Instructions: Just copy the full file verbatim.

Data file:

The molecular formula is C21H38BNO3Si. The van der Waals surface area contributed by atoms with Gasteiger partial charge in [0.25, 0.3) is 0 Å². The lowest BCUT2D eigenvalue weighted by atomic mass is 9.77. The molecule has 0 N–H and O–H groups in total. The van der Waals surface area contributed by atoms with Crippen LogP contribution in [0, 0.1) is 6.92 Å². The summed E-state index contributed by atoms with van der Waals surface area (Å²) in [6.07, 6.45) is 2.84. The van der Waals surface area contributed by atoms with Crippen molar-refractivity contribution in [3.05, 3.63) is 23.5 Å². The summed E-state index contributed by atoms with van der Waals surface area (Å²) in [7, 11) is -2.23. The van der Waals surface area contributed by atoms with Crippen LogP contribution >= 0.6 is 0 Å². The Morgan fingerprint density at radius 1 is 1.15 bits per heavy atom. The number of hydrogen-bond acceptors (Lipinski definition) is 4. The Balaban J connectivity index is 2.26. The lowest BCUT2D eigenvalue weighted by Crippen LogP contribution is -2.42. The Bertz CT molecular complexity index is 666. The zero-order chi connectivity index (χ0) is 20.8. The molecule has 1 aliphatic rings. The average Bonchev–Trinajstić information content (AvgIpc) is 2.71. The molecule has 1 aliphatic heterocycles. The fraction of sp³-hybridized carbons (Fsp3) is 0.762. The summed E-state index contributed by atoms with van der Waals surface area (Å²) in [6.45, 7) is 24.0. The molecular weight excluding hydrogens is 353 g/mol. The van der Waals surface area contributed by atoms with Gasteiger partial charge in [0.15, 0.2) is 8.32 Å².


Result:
The molecular formula is C21H38BNO3Si. The van der Waals surface area contributed by atoms with Gasteiger partial charge in [0.25, 0.3) is 0 Å². The lowest BCUT2D eigenvalue weighted by atomic mass is 9.77. The molecule has 0 N–H and O–H groups in total. The van der Waals surface area contributed by atoms with Crippen LogP contribution in [0, 0.1) is 6.92 Å². The summed E-state index contributed by atoms with van der Waals surface area (Å²) in [6.07, 6.45) is 2.84. The van der Waals surface area contributed by atoms with Crippen molar-refractivity contribution in [3.05, 3.63) is 23.5 Å². The summed E-state index contributed by atoms with van der Waals surface area (Å²) in [7, 11) is -2.23. The van der Waals surface area contributed by atoms with Crippen LogP contribution >= 0.6 is 0 Å². The Morgan fingerprint density at radius 1 is 1.15 bits per heavy atom. The number of hydrogen-bond acceptors (Lipinski definition) is 4. The Balaban J connectivity index is 2.26. The lowest BCUT2D eigenvalue weighted by Crippen LogP contribution is -2.42. The Bertz CT molecular complexity index is 666. The zero-order chi connectivity index (χ0) is 20.8. The molecule has 1 aliphatic rings. The average Bonchev–Trinajstić information content (AvgIpc) is 2.71. The molecule has 1 aliphatic heterocycles. The fraction of sp³-hybridized carbons (Fsp3) is 0.762. The summed E-state index contributed by atoms with van der Waals surface area (Å²) in [6.45, 7) is 24.0. The molecular weight excluding hydrogens is 353 g/mol. The van der Waals surface area contributed by atoms with Gasteiger partial charge in [0.15, 0.2) is 8.32 Å².